the most appropriate for those issues. The most appropriate law is
(1) Identifying the states that have a relevant contact with the
dispute, such as the place of the injurious conduct, the place of the
resulting injury, the domicile, habitual residence or pertinent place
of business of each person, or the place in which the relationship
between the parties was centered;
(2) Identifying the policies embodied in the laws of these states on
the disputed issues; and
(3) Evaluating the relative strength and pertinence of these policies
with due regard to:
(a) The policies of encouraging responsible conduct, deterring
injurious conduct and providing adequate remedies for the
(b) The needs and policies of the interstate and international
systems, including the policy of minimizing adverse effects on
strongly held policies of other states.
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ORS § 15.445. In addition, “[w]hen evaluating contacts, [courts] look to those that show that the
state has some interest in having its law apply to the dispute.” Manz v. Contintental Am. Life. Ins.
Co., 117 Or. App. 78, 83, adh’d to as modified on recon., 119 Or. App. 31 (1992) (considering
contacts in a contract case, pre-codification of Oregon’s choice of law rules).
Considering the first factor, both states have relevant contacts. Washington is where
Plaintiff resides and where he performed some of his employment services. Oregon is where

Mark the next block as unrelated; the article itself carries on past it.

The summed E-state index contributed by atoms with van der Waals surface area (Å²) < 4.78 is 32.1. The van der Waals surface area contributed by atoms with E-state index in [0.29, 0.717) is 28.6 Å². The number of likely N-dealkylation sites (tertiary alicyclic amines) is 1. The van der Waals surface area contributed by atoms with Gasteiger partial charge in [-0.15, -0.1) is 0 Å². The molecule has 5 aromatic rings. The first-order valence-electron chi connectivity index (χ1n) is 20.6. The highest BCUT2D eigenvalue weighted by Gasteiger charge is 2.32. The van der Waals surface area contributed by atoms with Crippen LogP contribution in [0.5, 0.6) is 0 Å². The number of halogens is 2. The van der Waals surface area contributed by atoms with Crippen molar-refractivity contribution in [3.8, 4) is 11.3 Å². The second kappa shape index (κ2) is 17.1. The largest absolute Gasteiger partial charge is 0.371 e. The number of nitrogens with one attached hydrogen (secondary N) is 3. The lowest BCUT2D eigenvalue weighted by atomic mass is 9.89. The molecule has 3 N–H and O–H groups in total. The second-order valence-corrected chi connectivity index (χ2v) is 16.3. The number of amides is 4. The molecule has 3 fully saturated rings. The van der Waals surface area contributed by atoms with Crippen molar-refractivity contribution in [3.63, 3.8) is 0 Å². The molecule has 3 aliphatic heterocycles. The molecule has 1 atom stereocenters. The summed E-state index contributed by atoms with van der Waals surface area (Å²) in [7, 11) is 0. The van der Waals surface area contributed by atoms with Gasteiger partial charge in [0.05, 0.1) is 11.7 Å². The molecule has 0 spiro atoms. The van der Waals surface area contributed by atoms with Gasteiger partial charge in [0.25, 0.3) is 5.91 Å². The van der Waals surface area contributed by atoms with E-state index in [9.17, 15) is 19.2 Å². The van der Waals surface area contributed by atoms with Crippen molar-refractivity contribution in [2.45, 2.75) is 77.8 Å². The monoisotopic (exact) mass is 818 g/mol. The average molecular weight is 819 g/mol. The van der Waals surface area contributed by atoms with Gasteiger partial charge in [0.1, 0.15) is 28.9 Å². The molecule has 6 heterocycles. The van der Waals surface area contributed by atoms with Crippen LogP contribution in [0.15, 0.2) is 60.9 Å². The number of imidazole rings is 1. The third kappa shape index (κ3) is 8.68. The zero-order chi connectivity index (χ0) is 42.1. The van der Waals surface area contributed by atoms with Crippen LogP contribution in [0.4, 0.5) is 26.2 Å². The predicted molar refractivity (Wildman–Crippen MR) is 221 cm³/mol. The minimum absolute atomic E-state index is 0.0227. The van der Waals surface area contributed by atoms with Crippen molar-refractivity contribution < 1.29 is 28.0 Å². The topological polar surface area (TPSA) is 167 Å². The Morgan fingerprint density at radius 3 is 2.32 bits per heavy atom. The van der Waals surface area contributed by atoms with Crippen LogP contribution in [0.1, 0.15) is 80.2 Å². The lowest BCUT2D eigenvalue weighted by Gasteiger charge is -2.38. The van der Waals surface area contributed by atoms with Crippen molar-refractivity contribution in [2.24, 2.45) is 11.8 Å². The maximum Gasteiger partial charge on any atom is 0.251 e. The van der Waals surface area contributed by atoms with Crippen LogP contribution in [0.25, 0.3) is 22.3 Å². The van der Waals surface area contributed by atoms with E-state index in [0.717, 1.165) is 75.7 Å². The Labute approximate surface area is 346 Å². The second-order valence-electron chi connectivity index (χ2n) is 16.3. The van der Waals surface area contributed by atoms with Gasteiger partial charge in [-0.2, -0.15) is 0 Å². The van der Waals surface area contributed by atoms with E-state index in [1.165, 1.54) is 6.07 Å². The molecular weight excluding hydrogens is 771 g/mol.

Defendants have a business office, where FieldTurf entered into the employment relationship
with Plaintiff, where Plaintiff resided when he entered into the employment relationship, and
where Plaintiff performed some of his employment services.
Considering the second and third factors, Oregon has substantial policies relevant to the
pending dispute. Oregon has expressed in its wage-and-hour laws a strong public policy interest
in the full and timely payment of employee wages generally and upon termination. Importantly,
Oregon has specifically defined “employee” in ORS § 652.310(2) to include a person who
renders services partly in the state as long as “the contract of employment of the employee has
been entered into, or payments thereunder are ordinarily made or to be made, within this state.”
Plaintiff fits within this definition because he rendered employment services partly in Oregon
and his employment contract was entered into in the state of Oregon. The fact that Oregon
broadly defines an “employee” under its wage-and-hour statute demonstrates the state’s strong
interest that its wage-and-hour laws apply to persons such as Plaintiff.
Defendants argue that Washington also has a statutory framework governing employment
claims and an interest in its employees’ rights. Defendants, however, do not cite to any
Washington statute under which Plaintiff would qualify as a Washington “employee.”
Regardless, assuming, arguendo, that Plaintiff would qualify as a Washington employee and that
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Washington does have a substantial interest in this case, Oregon’s interest is not clearly less than
Washington’s. When both states have a substantial interest, Oregon law applies. See Lilienthal v.
Kaufman, 239 Or. 1, 16 (1964) (“The interests of neither jurisdiction are clearly more important
than those of the other. We are of the opinion that in such a case the public policy of Oregon
should prevail and the law of Oregon should be applied; we should apply that choice-of-law rule